Hand Painted Laminate Kitchen in Harrogate
This hand painted laminate kitchen in Harrogate was a great transformation and had an added bonus of being only a few hundred yards from my home. A 3 minute morning commute is a nice way to start your day 🙂
The clients had some pretty big changes in mind for the re-vamp and contacted me to look at the painting side of things. They were very keen to get a high end finish for their new look kitchen, realising that it wouldn’t matter how good all the other changes were if the paint finish was lacking.
After all, you can spend thousands on a new bespoke kitchen with great craftmanship, but if the final paint finish isn’t top notch, it won’t look good.
This particular kitchen was limed oak laminate, in a colour and style that the couple really wanted to update to a more contemporary look.
After arranging a consultation and having a really good chat about things I emailed them a couple of days later with my quote.
They replied almost immediately, and although I was booked up for more than 6 months they said they’d like to commission me for the work 🙂
It was now time for all the other changes to get underway before I was ‘last man in‘ and given the reponsability of finishing everything off with a lovely paint finish.
We tested out a few colours, creating sample boards for each and seeing how they looked in different lights and at different times of the day. In the end, an equivalent to The Little Greene Company’s ‘Mizzle‘ was chosen. This a beautiful soft sage green and worked beautifully with the slate tones in the floor and the new black granite work tops.
As you can see from the photo above, the end result looks fantastic, with the whole kitchen having a much more stylish and modern look. Quite the transformation! 🙂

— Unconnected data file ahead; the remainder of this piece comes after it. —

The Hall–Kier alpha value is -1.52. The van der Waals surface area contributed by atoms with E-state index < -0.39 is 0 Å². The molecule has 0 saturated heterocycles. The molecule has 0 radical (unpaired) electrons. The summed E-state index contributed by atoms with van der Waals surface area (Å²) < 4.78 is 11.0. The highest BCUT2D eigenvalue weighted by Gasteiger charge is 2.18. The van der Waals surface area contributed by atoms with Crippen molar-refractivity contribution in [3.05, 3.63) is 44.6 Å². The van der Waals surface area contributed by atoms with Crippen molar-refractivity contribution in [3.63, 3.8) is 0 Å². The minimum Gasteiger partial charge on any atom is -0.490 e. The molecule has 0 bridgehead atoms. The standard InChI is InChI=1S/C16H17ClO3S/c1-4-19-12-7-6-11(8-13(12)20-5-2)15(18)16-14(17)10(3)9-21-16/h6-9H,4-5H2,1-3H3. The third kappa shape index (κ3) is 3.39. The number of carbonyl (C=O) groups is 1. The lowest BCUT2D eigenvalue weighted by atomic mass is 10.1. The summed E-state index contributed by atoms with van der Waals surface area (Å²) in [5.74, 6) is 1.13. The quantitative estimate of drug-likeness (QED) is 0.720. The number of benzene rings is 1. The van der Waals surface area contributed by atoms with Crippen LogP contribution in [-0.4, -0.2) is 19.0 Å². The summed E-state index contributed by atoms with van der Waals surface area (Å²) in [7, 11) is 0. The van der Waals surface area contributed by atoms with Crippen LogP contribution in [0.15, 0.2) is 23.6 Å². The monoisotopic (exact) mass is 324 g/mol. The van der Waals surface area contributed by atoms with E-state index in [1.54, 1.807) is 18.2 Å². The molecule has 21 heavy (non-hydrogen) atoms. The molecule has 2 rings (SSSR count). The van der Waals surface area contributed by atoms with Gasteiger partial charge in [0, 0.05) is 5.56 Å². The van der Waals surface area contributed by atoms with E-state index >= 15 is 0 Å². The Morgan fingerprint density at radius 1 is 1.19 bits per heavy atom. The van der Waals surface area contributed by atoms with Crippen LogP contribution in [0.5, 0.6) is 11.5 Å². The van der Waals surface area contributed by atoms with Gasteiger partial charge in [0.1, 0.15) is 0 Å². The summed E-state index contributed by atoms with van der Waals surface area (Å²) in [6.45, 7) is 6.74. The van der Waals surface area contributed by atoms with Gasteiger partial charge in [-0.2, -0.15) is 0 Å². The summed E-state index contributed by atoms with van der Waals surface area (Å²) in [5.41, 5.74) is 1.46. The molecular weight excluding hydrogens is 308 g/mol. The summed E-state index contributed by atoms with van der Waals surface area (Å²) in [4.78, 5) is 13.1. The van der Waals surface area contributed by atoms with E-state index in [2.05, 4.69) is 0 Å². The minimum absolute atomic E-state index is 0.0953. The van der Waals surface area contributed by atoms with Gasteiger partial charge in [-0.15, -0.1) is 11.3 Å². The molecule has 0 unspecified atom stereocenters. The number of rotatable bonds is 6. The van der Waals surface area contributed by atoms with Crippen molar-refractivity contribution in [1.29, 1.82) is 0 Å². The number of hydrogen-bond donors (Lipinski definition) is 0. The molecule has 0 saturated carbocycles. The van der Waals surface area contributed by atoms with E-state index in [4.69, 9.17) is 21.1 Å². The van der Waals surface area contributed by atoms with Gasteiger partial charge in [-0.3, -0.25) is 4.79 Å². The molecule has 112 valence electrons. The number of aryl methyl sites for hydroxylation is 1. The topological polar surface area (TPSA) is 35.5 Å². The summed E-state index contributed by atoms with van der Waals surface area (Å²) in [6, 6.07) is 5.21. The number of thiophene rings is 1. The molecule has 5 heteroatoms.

There was however quite a ways to go before the kitchen got to that point. Aside from painting the units, various other changes and additions were made.
This ‘mid way‘ photo shows a lot of the changes, which included;
Lowering the ceiling, re-plastering the walls, painting the walls/ceiling/woodwork, adding new down lighters, new sockets, a new stainless steel extractor unit, new cupboard cornices, new worktops and new tiles and new glass for the some of the doors.
By this point pretty much everything had been done except the painting, so it was nearly time to get my brush out and get underway!
For this particular project I actually painted the doors and drawer fronts in my workshop, beginning each day by working on the kitchen’s shell and then working on the doors and drawers at home in the afternoon/evening.
To reach this final look there are quite a few stages involved, each as important as the last. If you want a hand painted kitchen that not only looks the business but also has great durability, then no corners can be cut at all. Attention to detail is everything when hand painting a kitchen.
Stage 1 – Cleaning
To begin with I removed all the handles and gave every inch of the doors, drawers and shell a thorough clean and degrease with * Krudcutter Original before wiping them down again with clean, warm water.